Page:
• Also notable is that this period of time will continue to count towards any loan forgiveness programs. As such, any student borrower who intends to qualify for a program that will ultimately forgive the entirety of their Federal student debt (such as via the Public Service Loan Forgiveness program) should immediately pause payments. Because whereas other borrowers who continue to pay Federal student loans during this time may simply be paying down what is effectively 0% debt (at least temporarily), those borrowers who will ultimately have their outstanding student debt forgiven (upon completion of whatever requirements are necessary for their particular loan forgiveness program) are paying down a debt that would otherwise be wiped clean anyway!
  • Finally, all involuntary debt collections are also suspended through September 30, 2020. This not only includes wage garnishment or the reduction of other Federal benefits but the reduction of any tax refund (for student loan purposes). As such, borrowers of student debt who are delinquent on payments and would normally be subject to a reduction of their tax refund have an incentive to file their tax returns early enough so that the refund is processed before this relief expires.
  • Employers Can Exclude Student Loan Repayments From Compensation – Section 2206 provides employers a (very) limited window of time in which they can take advantage of a special rule to aid employees paying down student debt. In general, amounts paid by an employer to an employee which are used to pay student debt (or payments made by an employer directly to the loan provider) are considered compensation to the employee and are subject to income tax.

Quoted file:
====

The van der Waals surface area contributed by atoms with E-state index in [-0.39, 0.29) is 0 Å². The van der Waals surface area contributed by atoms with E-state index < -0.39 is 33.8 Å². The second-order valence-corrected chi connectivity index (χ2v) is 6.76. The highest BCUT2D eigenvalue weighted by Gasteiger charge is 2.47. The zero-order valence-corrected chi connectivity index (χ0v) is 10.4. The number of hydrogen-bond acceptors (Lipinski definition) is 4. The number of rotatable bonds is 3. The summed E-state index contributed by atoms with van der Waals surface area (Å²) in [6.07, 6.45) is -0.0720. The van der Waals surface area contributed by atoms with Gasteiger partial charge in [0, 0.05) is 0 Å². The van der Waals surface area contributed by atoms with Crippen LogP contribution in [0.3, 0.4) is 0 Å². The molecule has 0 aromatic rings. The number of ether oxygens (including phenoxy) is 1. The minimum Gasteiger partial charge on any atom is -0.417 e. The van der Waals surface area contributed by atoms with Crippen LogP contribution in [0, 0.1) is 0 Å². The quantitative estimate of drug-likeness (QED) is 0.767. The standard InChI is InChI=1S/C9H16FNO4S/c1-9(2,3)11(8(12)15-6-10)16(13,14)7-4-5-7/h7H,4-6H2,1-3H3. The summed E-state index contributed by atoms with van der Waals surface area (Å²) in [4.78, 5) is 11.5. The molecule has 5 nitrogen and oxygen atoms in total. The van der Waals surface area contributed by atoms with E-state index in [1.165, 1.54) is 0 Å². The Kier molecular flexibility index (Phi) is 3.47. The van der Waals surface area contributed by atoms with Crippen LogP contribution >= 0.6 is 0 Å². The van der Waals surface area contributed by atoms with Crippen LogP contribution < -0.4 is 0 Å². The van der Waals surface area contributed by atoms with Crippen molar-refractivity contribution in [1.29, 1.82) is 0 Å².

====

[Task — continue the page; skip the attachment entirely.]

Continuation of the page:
• Under Section 2206, however, employers have from the date of enactment of the law, through the end of the year, to provide employees with up to $5,250 for purposes of student debt payments and exclude those amounts from their income. This amount, however, is coordinated with the ‘regular’ $5,250 limit that employers can provide employees tax-free for current education. As such, the total maximum tax-free education assistance an employer can provide an employee in 2020 is $5,250.
  • Pell Grant and Subsidized Federal Student Loan Relief For Students Leaving School – Both Pell Grants and Subsidized Federal Student loans are subject to various limits. Section 3506 of the CARES Act excludes from a student’s period of enrollment any semester that a student does not complete due to a qualifying emergency. Section 3507 does the same with respect to the Federal Pell Grant duration limit.
  • Curiously, both provisions are contingent upon the Secretary of Education being “able to administer such policy in a manner that limits complexity and the burden on the student.” Upon first glance, these provisions would appear to create far more “burden” for the Secretary of Education than they do on the student!
  • Finally, if a student withdraws from school during the middle of a semester (or equivalent) because of qualifying emergency, Section 3508(b) eliminates the amount of a student’s Pell Grant that would normally have to be returned, while 3508(c) cancels any Direct loan that was taken to pay for the semester.

As you can see, there is a great deal of information to digest with the recently signed CARES Act. 

Hopefully, these summary points will give you guidance on what’s included and how it may affect you in your unique situation.

We’ll continue to go through the 880 pages and communicate more in the future.

Thank you for reading.

Here’s to everyone’s good health.

Your Client First Team,

Client First is an essential service